Lawmakers Step Up Push For Biden To Grant Mass Marijuana Pardons
More than a dozen members of Congress have stepped up their push for President Joe Biden to grant mass clemency for people with federal marijuana convictions, taking to Twitter to amplify a sign-on letter they sent to the White House urging the action.
Shortly after the letter was released, with 37 congressional signatories, members gave it a signal boost with a flood of social media posts directed at the president. They want Biden to follow the lead of Presidents Gerald Ford and Jimmy Carter, who used executive authority in the 1970s to categorically forgive Americans who avoided the draft for the Vietnam War.
In the letter—led by Congressional Cannabis Caucus cochairs Reps. Earl Blumenauer (D-OR) and Barbara Lee (D-CA)—the lawmakers noted the expansion of the state-legal marijuana legalization movement and last year’s House vote in favor of a bill to end federal cannabis prohibition.
However, “until the day that Congress sends you a marijuana reform bill to sign, you have a unique ability to lead on criminal justice reform and provide immediate relief to thousands of Americans,” they wrote.
The message echoed on Twitter following the letter’s release. Here’s what lawmakers are saying about the push for a general pardon for marijuana offenders and #CannabisJusticeNOW:
Rep. Earl Blumenauer (D-OR)
Every president since George H.W. Bush has exercised their pardoning power for cannabis offenses.
President Biden: Pardon federal cannabis convictions and support #CannabisJusticeNOW. pic.twitter.com/09YqxVezz3
— Earl Blumenauer (@repblumenauer) February 18, 2021
Rep. Barbara Lee (D-CA)
The War on Drugs has wreaked havoc on Black & Brown communities. In our fight for cannabis reform, we must work toward restorative justice for those most impacted.
That’s why @RepBlumenauer and I called on @POTUS to pardon past federal marijuana convictions. pic.twitter.com/Y8bdKg1Cp1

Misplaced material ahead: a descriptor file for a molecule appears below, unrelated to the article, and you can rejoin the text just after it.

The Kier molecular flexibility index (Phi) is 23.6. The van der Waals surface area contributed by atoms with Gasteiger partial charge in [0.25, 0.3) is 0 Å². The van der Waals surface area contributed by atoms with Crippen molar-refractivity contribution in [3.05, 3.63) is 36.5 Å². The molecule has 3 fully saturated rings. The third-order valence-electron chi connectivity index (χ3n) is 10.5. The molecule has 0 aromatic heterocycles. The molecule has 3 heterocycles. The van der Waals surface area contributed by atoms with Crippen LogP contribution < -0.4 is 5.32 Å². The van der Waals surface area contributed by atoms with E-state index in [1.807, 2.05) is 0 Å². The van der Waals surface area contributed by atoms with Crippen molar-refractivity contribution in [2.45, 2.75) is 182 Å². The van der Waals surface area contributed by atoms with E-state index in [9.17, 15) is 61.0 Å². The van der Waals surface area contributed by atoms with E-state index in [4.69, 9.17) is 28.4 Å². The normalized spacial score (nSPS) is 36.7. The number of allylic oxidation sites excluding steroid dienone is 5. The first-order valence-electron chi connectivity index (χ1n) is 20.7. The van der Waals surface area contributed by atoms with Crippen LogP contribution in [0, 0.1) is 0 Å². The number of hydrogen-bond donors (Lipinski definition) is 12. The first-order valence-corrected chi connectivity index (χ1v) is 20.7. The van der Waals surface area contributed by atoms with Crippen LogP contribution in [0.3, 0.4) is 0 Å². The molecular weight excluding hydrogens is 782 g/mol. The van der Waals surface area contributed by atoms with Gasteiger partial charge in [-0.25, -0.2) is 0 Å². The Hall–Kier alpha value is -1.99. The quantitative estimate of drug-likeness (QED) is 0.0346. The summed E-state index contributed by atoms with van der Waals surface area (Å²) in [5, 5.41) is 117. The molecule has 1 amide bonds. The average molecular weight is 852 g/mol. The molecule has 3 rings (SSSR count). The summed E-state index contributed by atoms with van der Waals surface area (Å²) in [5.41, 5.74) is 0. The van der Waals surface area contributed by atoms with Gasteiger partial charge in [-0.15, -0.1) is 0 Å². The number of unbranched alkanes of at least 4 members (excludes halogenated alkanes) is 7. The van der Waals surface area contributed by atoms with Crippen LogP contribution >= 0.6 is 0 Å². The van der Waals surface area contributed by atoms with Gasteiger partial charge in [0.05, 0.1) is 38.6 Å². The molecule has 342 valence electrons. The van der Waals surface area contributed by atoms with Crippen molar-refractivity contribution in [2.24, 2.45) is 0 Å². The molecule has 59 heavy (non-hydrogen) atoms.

— Rep. Barbara Lee (@RepBarbaraLee) February 18, 2021
Discriminatory cannabis policies like the War on Drugs are rooted in systemic racism.
That’s why it’s so important for @POTUS to pardon past federal marijuana convictions.
— Barbara Lee (@BLeeForCongress) February 20, 2021
Rep. Pramila Jayapal (D-WA)
After years of a racist and harmful war on drugs, Black and Brown Americans are significantly more likely to have a conviction or be incarcerated for cannabis possession.
Pardoning cannabis convictions is a matter of racial justice. Let's make it happen. #CannabisJusticeNOW
— Rep. Pramila Jayapal (@RepJayapal) February 18, 2021
Rep. Ilhan Omar (D-MN)
No one should be in prison for marijuana possession.
Pardon cannabis convictions now. #CannabisJusticeNOW
— Rep. Ilhan Omar (@Ilhan) February 18, 2021
Rep. Jared Huffman (D-CA)
Marijuana criminalization has been used as a tool for oppression but we have a chance to take action towards equity. I’m joining @RepBlumenauer & @RepBarbaraLee in urging the Biden admin to pardon federal marijuana convictions for non-violent use & possession #CannabisJusticeNOW https://t.co/7CFVzXx7UY
— Rep. Jared Huffman (@RepHuffman) February 21, 2021
Rep. Charlie Crist (D-FL)
Cannabis is legal in 36 states for recreation or medicinal use, including FL. Cannabis convictions destroy lives & communities – disproportionately communities of color. Joining call for @POTUS to pardon all convicted of non-violent federal marijuana offenses. #CannabisJusticeNow pic.twitter.com/7QmyL4ETfF
— Congressman Charlie Crist (@RepCharlieCrist) February 18, 2021
Rep. Jamaal Bowman (D-NY)
Black Americans are disproportionately arrested for cannabis use and possession, despite rates of usage and possession being nearly even across racial groups.
Pardoning past cannabis convictions is racial justice. President Biden: We need #CannabisJusticeNOW. pic.twitter.com/f9eVM4fswn
— Congressman Jamaal Bowman (@RepBowman) February 18, 2021
Rep. Bonnie Watson Coleman (D-NJ)
The failed War on Drugs has done terrible damage to communities across the country.
I’m joining @RepBlumenauer and @RepBarbaraLee in urging the Biden administration to pardon cannabis convictions. #CannabisJusticeNOW
— Rep. Bonnie Watson Coleman (@RepBonnie) February 18, 2021
Rep. Dwight Evans (D-PA)
I support legalizing cannabis and I co-signed this letter to @POTUS calling for #CannabisJusticeNow!
I’ve also sponsored the Homegrown Act to help people of color & small businesses to participate in the booming cannabis industry:https://t.co/Do7ek2STWB https://t.co/qPD7pQG3Nl